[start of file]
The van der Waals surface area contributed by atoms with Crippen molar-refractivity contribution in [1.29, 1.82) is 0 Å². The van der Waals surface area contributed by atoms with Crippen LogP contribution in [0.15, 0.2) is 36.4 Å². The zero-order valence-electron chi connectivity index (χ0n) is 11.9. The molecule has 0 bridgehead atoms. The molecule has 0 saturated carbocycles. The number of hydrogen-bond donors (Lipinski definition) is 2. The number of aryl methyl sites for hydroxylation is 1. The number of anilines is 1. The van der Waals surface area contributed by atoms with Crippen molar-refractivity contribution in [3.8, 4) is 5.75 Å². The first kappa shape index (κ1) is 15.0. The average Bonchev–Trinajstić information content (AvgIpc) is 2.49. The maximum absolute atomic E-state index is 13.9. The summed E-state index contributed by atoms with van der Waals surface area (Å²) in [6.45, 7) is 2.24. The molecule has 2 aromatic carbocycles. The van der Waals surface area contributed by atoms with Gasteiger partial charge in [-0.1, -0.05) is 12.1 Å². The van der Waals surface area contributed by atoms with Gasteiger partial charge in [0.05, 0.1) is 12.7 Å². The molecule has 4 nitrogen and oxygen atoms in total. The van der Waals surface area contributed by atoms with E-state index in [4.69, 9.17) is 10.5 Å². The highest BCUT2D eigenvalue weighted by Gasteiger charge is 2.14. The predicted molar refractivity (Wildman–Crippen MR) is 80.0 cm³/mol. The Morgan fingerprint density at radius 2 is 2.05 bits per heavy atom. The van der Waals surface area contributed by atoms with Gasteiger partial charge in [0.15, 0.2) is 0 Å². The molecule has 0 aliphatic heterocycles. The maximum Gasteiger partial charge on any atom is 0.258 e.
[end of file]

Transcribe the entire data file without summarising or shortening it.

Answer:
The van der Waals surface area contributed by atoms with Crippen molar-refractivity contribution in [1.29, 1.82) is 0 Å². The van der Waals surface area contributed by atoms with Crippen LogP contribution in [0.15, 0.2) is 36.4 Å². The zero-order valence-electron chi connectivity index (χ0n) is 11.9. The molecule has 0 bridgehead atoms. The molecule has 0 saturated carbocycles. The number of hydrogen-bond donors (Lipinski definition) is 2. The number of aryl methyl sites for hydroxylation is 1. The number of anilines is 1. The van der Waals surface area contributed by atoms with Crippen molar-refractivity contribution in [3.8, 4) is 5.75 Å². The first kappa shape index (κ1) is 15.0. The average Bonchev–Trinajstić information content (AvgIpc) is 2.49. The maximum absolute atomic E-state index is 13.9. The summed E-state index contributed by atoms with van der Waals surface area (Å²) in [6.45, 7) is 2.24. The molecule has 2 aromatic carbocycles. The van der Waals surface area contributed by atoms with Gasteiger partial charge in [-0.1, -0.05) is 12.1 Å². The van der Waals surface area contributed by atoms with Gasteiger partial charge in [0.05, 0.1) is 12.7 Å². The molecule has 4 nitrogen and oxygen atoms in total. The van der Waals surface area contributed by atoms with E-state index in [4.69, 9.17) is 10.5 Å². The highest BCUT2D eigenvalue weighted by Gasteiger charge is 2.14. The predicted molar refractivity (Wildman–Crippen MR) is 80.0 cm³/mol. The Morgan fingerprint density at radius 2 is 2.05 bits per heavy atom. The van der Waals surface area contributed by atoms with Gasteiger partial charge in [0.15, 0.2) is 0 Å². The molecule has 0 aliphatic heterocycles. The maximum Gasteiger partial charge on any atom is 0.258 e.